ALAMOSA — Jails across the San Luis Valley are struggling to keep up with the medical needs of their inmates. To get a better sense of the issues Andy Merritt and Cathy Garcia, the state and regional directors for Sen. Cory Gardner, attended a roundtable with county commissioners and healthcare providers during the Alamosa County Commissioners meeting on Tuesday.
The discussion focused on the termination of Medicaid benefits once an individual is booked into a county jail. Since roughly 44 percent of the Valley population is on Medicaid, the medical expenses affect the budgets the counties, local hospitals and clinics that absorb the costs.
“We just really believe that that is an injustice,” said Alamosa County Administrator Gigi Dennis.
Being medically cleared by a hospital when arrested is covered by Medicaid. Yet the instant an inmate walks into the jail doors the coverage goes away. Even though the majority of Alamosa’s overcrowded jail population is pre-sentencing, they have no benefits. This includes coverage for preexisting conditions or mental health services. Additionally, veterans lose their benefits if they’re in jail for more than 60 days. With a quarter of Alamosa’s inmates awaiting trial for over a year that is entirely feasible.
“Private insurance benefits don’t get cancelled when you go to jail,” said San Luis Valley Behavioral Health Group CEO Fernando Martinez. “It’s a form of discrimination that has got to be resolved.”
In extreme cases the deputies will wait to arrest injured suspects after they have been treated at the hospital so it is still covered by Medicaid.
“That puts us in a vulnerable situation,” said San Luis Valley Health PR Director Donna Wehe.
Along with handling violence among inmates or self-harm, it is up to the sheriff’s department to manage substance abuse therapy. Alamosa County Sheriff Robert Jackson said their holding cells can have up to 10 detoxing inmates at a time.
“If you haven’t seen it, it’s like something out of a scary movie,” said Jackson.
San Luis Valley Behavioral Health has grants to offset some costs, but it is mainly emergency response personnel that aid the jail with their services. Tanya Anthony, the jail’s nurse, estimates that they spend $1,200 to $1,800 on medication for inmates such as buprenorphine so a newborn baby doesn’t suffer from withdrawal.
“I’m aghast that we treat our mental health in jail by putting them in jail,” Rio Grande Hospital CEO Arlene Harms said. “I just think that’s awful.”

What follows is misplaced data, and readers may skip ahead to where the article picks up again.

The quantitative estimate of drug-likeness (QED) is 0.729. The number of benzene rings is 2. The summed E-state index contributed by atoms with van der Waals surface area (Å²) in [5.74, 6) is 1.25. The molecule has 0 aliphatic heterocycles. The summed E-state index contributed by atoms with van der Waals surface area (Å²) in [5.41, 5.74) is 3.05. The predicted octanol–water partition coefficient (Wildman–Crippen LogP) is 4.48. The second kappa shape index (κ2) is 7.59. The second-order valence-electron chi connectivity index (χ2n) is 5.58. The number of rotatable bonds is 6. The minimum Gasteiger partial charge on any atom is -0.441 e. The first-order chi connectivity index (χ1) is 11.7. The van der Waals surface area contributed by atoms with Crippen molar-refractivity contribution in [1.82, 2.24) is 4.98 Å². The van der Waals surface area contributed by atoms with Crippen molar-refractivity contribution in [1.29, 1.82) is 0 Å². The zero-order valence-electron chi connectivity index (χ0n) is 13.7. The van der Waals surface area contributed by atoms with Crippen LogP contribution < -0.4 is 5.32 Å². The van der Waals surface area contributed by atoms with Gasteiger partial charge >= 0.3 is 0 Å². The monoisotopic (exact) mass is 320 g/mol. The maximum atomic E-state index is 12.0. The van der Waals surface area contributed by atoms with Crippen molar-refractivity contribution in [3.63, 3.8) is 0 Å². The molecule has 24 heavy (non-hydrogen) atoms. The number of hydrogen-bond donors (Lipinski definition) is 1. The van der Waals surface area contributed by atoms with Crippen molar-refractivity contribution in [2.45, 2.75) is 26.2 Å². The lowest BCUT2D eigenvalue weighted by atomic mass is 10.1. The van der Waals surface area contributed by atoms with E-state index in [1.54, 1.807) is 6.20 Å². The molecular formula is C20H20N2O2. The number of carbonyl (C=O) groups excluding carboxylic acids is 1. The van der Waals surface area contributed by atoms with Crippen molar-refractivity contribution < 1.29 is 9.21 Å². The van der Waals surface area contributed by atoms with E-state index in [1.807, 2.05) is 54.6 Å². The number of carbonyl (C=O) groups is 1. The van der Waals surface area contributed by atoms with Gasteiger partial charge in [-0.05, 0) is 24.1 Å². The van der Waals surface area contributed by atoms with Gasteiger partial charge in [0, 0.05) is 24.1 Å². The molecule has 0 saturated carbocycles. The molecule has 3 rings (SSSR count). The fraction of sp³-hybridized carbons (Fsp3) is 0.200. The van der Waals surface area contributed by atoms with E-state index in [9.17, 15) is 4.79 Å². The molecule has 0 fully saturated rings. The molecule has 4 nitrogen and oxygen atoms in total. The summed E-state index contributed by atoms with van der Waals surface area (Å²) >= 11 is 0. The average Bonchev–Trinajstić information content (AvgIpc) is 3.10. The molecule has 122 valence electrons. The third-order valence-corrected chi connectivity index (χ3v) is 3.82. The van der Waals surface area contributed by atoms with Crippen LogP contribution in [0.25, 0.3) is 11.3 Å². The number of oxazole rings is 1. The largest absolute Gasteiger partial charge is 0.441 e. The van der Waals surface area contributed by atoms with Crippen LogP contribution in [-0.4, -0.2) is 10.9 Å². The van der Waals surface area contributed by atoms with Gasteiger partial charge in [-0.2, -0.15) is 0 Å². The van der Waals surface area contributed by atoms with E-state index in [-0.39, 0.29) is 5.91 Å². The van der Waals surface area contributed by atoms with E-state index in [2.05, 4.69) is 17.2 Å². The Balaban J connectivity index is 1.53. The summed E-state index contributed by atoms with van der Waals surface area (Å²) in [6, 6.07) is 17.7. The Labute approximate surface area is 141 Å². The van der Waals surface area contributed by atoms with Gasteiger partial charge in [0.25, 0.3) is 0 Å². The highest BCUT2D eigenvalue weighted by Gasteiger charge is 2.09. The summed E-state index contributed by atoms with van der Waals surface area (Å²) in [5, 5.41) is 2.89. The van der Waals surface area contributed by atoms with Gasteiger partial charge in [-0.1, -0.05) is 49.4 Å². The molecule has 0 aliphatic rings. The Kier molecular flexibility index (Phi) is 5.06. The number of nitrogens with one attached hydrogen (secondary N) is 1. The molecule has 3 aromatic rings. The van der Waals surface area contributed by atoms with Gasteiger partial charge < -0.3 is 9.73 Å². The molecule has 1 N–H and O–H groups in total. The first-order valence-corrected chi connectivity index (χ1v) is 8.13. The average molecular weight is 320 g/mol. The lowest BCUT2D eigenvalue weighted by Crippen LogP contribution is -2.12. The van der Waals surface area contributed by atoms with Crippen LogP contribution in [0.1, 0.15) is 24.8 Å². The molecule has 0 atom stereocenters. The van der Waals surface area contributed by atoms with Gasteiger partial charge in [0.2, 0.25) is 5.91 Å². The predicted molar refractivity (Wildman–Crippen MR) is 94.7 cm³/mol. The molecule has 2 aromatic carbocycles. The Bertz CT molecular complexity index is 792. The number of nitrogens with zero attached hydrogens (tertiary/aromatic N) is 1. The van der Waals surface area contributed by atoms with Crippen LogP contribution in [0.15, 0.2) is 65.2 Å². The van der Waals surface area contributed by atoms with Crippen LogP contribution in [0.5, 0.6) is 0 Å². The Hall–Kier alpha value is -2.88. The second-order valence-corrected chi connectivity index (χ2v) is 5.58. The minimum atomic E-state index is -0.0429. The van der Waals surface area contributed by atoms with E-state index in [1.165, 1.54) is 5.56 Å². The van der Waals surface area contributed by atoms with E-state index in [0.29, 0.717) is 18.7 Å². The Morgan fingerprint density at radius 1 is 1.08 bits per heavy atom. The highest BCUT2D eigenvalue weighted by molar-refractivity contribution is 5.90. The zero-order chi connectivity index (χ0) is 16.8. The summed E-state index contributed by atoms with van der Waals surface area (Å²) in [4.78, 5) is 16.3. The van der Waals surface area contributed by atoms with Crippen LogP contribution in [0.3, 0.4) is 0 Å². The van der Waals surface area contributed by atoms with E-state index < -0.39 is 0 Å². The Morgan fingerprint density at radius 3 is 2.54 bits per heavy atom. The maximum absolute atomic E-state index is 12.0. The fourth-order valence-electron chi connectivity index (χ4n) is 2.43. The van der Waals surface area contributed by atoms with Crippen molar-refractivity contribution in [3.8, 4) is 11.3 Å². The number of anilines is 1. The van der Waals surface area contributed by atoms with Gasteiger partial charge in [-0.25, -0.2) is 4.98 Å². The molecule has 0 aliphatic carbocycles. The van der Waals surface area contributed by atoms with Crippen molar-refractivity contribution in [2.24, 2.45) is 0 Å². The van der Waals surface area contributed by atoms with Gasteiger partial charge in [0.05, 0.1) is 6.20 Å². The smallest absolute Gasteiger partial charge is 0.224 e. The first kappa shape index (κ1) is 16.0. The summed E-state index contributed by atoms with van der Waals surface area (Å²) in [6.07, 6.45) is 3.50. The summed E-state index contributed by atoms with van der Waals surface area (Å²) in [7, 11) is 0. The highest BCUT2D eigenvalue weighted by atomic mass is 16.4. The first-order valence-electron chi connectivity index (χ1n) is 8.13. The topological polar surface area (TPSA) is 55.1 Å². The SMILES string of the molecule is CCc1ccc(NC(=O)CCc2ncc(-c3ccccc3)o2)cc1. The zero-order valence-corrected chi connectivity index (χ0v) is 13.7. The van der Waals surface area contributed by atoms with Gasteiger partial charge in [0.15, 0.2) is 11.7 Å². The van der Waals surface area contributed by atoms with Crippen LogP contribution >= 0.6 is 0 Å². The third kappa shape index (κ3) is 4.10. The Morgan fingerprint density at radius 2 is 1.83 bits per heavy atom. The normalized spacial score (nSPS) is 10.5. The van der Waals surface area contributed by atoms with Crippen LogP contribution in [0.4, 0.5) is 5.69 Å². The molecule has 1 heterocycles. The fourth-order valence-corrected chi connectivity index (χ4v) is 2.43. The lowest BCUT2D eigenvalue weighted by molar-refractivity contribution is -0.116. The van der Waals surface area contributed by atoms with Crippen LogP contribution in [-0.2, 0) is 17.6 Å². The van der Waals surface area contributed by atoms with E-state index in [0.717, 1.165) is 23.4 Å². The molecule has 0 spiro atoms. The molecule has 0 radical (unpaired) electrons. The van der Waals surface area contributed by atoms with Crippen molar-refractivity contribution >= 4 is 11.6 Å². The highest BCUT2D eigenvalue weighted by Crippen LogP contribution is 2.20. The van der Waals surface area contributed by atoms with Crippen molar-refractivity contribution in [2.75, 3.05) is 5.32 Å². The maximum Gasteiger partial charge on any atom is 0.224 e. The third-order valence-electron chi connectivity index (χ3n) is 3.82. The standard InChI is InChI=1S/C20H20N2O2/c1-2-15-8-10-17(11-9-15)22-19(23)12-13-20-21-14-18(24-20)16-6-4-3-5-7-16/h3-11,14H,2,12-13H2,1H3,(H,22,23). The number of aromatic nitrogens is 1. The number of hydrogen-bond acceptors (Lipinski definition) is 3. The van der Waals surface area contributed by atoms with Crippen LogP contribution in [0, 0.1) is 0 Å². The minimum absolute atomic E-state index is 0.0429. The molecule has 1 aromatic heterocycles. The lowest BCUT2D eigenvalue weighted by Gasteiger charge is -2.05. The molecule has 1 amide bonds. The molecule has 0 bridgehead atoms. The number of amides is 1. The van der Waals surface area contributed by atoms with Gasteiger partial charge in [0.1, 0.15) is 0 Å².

Medicaid does cover the cost if an inmate stays at a hospital for 24 hours or longer. However, that doesn’t take care of quick visits to the pharmacy, dentist, emergency or clinic, which are the majority of visits.
For example, Jackson said an inmate that Alamosa County housed out in Custer County due to lack of beds suffered from an apparent heart attack. Custer County was ill equipped to handle the situation so they flew the inmate to Pueblo. The issue turned out to be an anxiety attack and because the inmate was discharged in less than 24 hours Alamosa County was left with a $23,000 flight bill.
State law requires that an inmate have access to medical treatment. With most Valley jails lacking an internal nurse or physician, deputies send a person to the hospital even if the issue is minor in order to not be held liable. It is also up to the jail to weigh the benefits and disadvantages of heading to an emergency room or a doctor’s office. SLV Health Clinic Administrator Antonio Gurule said a clinical visit could have a $20 copay and a $150 bill while a trip to the ER could be a $250 copay and a $1,000 bill.
“Their healthcare doesn’t stop because their address changed,” said Gurule. "They still may have some needs to be addressed and it’s unfair. The taxpayers are getting a double whammy...It has provided fragmented and inappropriate care to those individuals and increasing the cost for all of us. There has to be a better way.”
Deputies then have to escort the inmates to the hospital and monitor them, even if they get flown out to a larger facility in Pueblo or Colorado Springs. In smaller counties the expense is greater due to staffing issues. Conejos County estimates that sending an inmate to the ER occupies a quarter of their deputies.
Hospitals aren’t reimbursed through the state’s provider fee for indigent care when they treat the jail population.
“We’re at about $82,000 loss to our bottom line,” said Harms. “It goes purely to charity.”
Valley-Wide Health Systems Financial Manager Javier Martinez estimated they lost $800,000 to $900,000 in revenue among the 15 counties they service.
One solution is utilizing pretrial services like ankle monitors since Medicaid benefits are only terminated if the individual is in a government facility. Yet that doesn’t completely handle the sheriff’s department budgetary issues.
“It’s $8,000 a month for us to just do pretrial release programs,” Jackson said. “The jury is still out on whether or not it’s working.”
Alamosa County has also begun charging inmates to visit with Anthony to deter fake or superficial issues. However, it is still incumbent on her to determine when a case is worthy of a visit to the ER.
At the end of the meeting Merrit and Garcia thanked the participants for speaking about the subject.
“This has been really helpful in understanding the scope of the challenges you face,” said Merrit. “I’m not going to promise you that leads to anything because it is Congress, but it is really helpful to have this level of understanding. It became very clear to us that is an important topic and a significant topic impacting you.”